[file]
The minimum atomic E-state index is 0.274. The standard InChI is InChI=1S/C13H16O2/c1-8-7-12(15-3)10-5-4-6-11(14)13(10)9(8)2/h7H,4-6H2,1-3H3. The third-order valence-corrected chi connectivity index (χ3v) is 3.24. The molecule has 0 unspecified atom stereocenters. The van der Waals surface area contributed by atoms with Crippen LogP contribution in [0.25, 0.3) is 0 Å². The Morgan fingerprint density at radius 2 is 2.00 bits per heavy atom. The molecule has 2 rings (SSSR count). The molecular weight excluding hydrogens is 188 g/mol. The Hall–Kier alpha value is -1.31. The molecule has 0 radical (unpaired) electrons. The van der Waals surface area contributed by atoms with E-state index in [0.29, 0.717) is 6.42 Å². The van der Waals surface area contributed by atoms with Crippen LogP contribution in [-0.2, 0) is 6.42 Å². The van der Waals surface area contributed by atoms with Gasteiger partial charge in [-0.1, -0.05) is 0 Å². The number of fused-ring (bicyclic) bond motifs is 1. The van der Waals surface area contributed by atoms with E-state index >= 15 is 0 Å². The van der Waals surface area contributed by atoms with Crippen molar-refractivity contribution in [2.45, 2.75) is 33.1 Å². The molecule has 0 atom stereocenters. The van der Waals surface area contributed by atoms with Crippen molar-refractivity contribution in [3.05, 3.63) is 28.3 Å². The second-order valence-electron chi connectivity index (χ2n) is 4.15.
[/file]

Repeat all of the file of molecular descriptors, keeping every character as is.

The minimum atomic E-state index is 0.274. The standard InChI is InChI=1S/C13H16O2/c1-8-7-12(15-3)10-5-4-6-11(14)13(10)9(8)2/h7H,4-6H2,1-3H3. The third-order valence-corrected chi connectivity index (χ3v) is 3.24. The molecule has 0 unspecified atom stereocenters. The van der Waals surface area contributed by atoms with Crippen LogP contribution in [0.25, 0.3) is 0 Å². The Morgan fingerprint density at radius 2 is 2.00 bits per heavy atom. The molecule has 2 rings (SSSR count). The molecular weight excluding hydrogens is 188 g/mol. The Hall–Kier alpha value is -1.31. The molecule has 0 radical (unpaired) electrons. The van der Waals surface area contributed by atoms with E-state index in [0.29, 0.717) is 6.42 Å². The van der Waals surface area contributed by atoms with Crippen LogP contribution in [-0.2, 0) is 6.42 Å². The van der Waals surface area contributed by atoms with Gasteiger partial charge in [-0.1, -0.05) is 0 Å². The number of fused-ring (bicyclic) bond motifs is 1. The van der Waals surface area contributed by atoms with E-state index >= 15 is 0 Å². The van der Waals surface area contributed by atoms with Crippen molar-refractivity contribution in [2.45, 2.75) is 33.1 Å². The molecule has 0 atom stereocenters. The van der Waals surface area contributed by atoms with Crippen molar-refractivity contribution in [3.05, 3.63) is 28.3 Å². The second-order valence-electron chi connectivity index (χ2n) is 4.15.